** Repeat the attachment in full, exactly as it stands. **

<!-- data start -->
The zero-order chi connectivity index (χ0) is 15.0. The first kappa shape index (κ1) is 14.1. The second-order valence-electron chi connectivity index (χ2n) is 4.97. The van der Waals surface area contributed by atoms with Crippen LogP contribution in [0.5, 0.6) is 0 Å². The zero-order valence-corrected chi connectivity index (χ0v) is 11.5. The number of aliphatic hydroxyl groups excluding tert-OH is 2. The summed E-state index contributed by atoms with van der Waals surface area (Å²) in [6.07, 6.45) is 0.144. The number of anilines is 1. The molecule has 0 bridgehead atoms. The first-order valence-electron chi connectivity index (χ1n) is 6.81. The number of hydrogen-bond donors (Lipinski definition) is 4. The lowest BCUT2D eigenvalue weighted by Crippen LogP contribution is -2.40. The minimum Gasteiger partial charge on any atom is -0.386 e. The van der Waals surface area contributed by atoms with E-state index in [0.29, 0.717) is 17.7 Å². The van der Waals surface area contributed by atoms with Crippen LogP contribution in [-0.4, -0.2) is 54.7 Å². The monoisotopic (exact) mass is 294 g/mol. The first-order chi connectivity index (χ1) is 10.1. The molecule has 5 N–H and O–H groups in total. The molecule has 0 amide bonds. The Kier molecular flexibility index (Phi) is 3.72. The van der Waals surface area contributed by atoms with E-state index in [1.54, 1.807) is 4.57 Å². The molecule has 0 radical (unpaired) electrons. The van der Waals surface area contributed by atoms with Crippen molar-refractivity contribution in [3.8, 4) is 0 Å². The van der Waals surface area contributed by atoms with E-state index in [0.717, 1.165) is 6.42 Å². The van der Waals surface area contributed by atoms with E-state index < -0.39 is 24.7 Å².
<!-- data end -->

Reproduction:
The zero-order chi connectivity index (χ0) is 15.0. The first kappa shape index (κ1) is 14.1. The second-order valence-electron chi connectivity index (χ2n) is 4.97. The van der Waals surface area contributed by atoms with Crippen LogP contribution in [0.5, 0.6) is 0 Å². The zero-order valence-corrected chi connectivity index (χ0v) is 11.5. The number of aliphatic hydroxyl groups excluding tert-OH is 2. The summed E-state index contributed by atoms with van der Waals surface area (Å²) in [6.07, 6.45) is 0.144. The number of anilines is 1. The molecule has 0 bridgehead atoms. The first-order valence-electron chi connectivity index (χ1n) is 6.81. The number of hydrogen-bond donors (Lipinski definition) is 4. The lowest BCUT2D eigenvalue weighted by Crippen LogP contribution is -2.40. The minimum Gasteiger partial charge on any atom is -0.386 e. The van der Waals surface area contributed by atoms with E-state index in [0.29, 0.717) is 17.7 Å². The van der Waals surface area contributed by atoms with Crippen LogP contribution in [-0.4, -0.2) is 54.7 Å². The monoisotopic (exact) mass is 294 g/mol. The first-order chi connectivity index (χ1) is 10.1. The molecule has 5 N–H and O–H groups in total. The molecule has 0 amide bonds. The Kier molecular flexibility index (Phi) is 3.72. The van der Waals surface area contributed by atoms with E-state index in [1.54, 1.807) is 4.57 Å². The molecule has 0 radical (unpaired) electrons. The van der Waals surface area contributed by atoms with Crippen molar-refractivity contribution in [3.8, 4) is 0 Å². The van der Waals surface area contributed by atoms with E-state index in [0.717, 1.165) is 6.42 Å². The van der Waals surface area contributed by atoms with E-state index < -0.39 is 24.7 Å².